Essential guide to iodine deficiency – why and how to fix

Dr Sarah Brewer and nutritionist Rob Hobson continue their A to Z of vitamins, minerals and herbs. This week I is for iodine.
periodic table - iodine deficiency

What is iodine deficiency and why is it important. Iodine is a trace element and mineral that the body needs to function properly. This mineral is naturally found in the Earth’s soil and ocean waters and marine foods such as seaweed are a rich source. Like all minerals, we cannot make it ourselves and must obtain it from our diet.

Why do we need it? 

Iodine is essential for the production of two thyroid hormones, thyroxine and tri-iodothyronine. These hormones control the metabolic rate, the conversion of food and fat stores into energy and the production of body heat. Iodine helps to prevent lack of energy, tiredness, and excessive weight gain. Iodine is essential for thyroid health as it is used to make thyroid hormones. 

Iodine is especially important for skeletal and central nervous system development in foetuses and infants. For this reason, low iodine intakes in teenage girls is a concern given the high rate of pregnancies and the fact that more than a quarter do not get enough in their diet. However, newborn babies are screened for iodine deficiency as part of the heel prick test carried out soon after delivery.

Research has highlighted that iodine may have other physiological roles in the body such as immune responses, cognition and fibrocystic breast disease. 

A special type of iodine called radioactive iodine is used to treat an overactive thyroid if medication doesn’t help to regulate the thyroid which destroys extra thyroid cells to reduce excessive amounts of thyroid hormone.  

How does it work?

Thyroid stimulating hormone (TSH), which is secreted by the pituitary gland, stimulates the thyroid gland in the neck to absorb iodine where it is used to make two thyroid hormones, T3 and T4. 

If there is not enough iodine the body then levels of TSH remain elevated which leads to goitre – the enlargement of the thyroid gland in an attempt to glean more iodine from the circulation.

Who’s deficient?

The National Diet and Nutrition Survey shows that most adults get enough iodine in their diet with an average daily intake that is 111% of the recommendation. Amongst adults aged 19-64 years old 9% of men and 15% of women have insufficient intakes. Adults over 65 years have better intakes with only 3% of men and 7% of women shown to be insufficient which is likely to do with a higher consumption of fish amongst this group. 

thyroid examination - thyroid deficiency
Endocrinologist examination for thyroid gland ultrasound.

What are the common signs of iodine deficiency?

Iodine deficiency is diagnosed with a urine test which seems to be the most effective.   Blood tests can also be taken to measure thyroid hormones and a protein, thyroglobulin, will also help to confirm the condition.  As iodine plays such as key role in the functioning of the thyroid this is how symptoms may become suspected. Signs of deficiency include:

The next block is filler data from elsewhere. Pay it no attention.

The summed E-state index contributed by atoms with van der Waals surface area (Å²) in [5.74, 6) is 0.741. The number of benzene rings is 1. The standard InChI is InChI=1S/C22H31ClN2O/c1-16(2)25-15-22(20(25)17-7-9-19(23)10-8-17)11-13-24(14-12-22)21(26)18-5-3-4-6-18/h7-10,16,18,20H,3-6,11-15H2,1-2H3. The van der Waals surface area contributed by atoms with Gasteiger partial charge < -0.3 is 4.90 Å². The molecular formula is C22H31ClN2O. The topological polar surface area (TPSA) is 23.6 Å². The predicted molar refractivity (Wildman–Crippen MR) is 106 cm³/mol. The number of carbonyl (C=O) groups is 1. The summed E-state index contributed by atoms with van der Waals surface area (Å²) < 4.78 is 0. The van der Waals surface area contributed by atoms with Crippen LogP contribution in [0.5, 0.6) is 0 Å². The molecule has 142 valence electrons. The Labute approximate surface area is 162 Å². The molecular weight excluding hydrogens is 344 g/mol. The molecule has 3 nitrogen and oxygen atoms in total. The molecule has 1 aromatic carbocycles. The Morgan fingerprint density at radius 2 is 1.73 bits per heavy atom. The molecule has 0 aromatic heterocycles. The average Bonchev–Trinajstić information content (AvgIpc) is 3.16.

• Tiredness and lack of energy
  • Muscle weakness
  • Visible goitre (swelling in the neck)
  • Painful thyroid gland 
  • Breast pain and tenderness
  • Breathing issues (especially when lying down)
  • Difficulty swallowing 
  • Sensitivity to the cold 
  • Hair loss 
  • Brain fog 
  • Low mood
  • Weight gain (due to an underactive thyroid gland).

Where can I get it from? 

Seafoods are the richest sources of iodine and eggs are also a good source laying claim to the healthy advice to start the day with the egg. Dairy foods are also a good source but the actual content depends on whether the cows received iodine feed supplements and whether the cows and the equipment used to milk them was sanitized with iodophor sanitizing agents. All salt used to be iodized to help improve intakes but this is no longer done in the UK. 

Foods richest in iodine include:

  • Milk
  • Yoghurt 
  • Cheese
  • Fish (white fish is higher in iodine that oily fish)
  • Shellfish
  • Sea vegetables (seaweed)
  • Eggs 
  • Meat and poultry 
  • Nuts 
  • Bread 
  • Soy 
  • Cruciferous vegetable (broccoli, cabbage, cauliflower, Brussels sprouts)
smoked salmon scrambled eggs
Scrambled eggs and smoked salmon on toast.

How can I include it in my diet?

The best place to start is by eating more fish on a weekly basis. Seaweed is available as ‘thins’ which make tasty snack. Eggs are a quick and easy to create a healthy iodine rich meal such as an omelette or scrambled with smoked salmon.  Try to also eat plenty of green vegetables which can be used to make stir-fry’s, soups and stews or thrown into salads raw or blanched. 


The EU RDA for folic acid is set at 150mcg.

The upper tolerable level for iodine has been set by the European Food Safety Authority (EFSA) as 600mcg in adults.

Food is the best way to get iodine in the diet but if you know you are deficient then a supplement may be recommended (try Healthspan Kelp Extract – £12.95 for 360 tablets). Do not exceed the recommended daily intake of 150mcg in a supplement. 

What to avoid? 

Excess iodine may lead to a metallic taste in the mouth, oral sores, headache, diarrhoea, vomiting, rash and – as with a deficiency – excess can also lead to thyroid swelling (goitre). Do not exceed manufacturer’s doses except under medical advice. 

Did you know? Up to 3% of people are allergic to iodine. 

To find out further information about supplements or if you have any queries about taking supplements you can visit or speak to a qualified nutritionist. 

If you found I is for iodine – essential guide to iodine deficiency helpful, you find more from our series A to Z of vitamins on our Nutrition channel.

Tags: , , , Last modified: June 13, 2023

Written by 11:13 am A to Z of Vitamins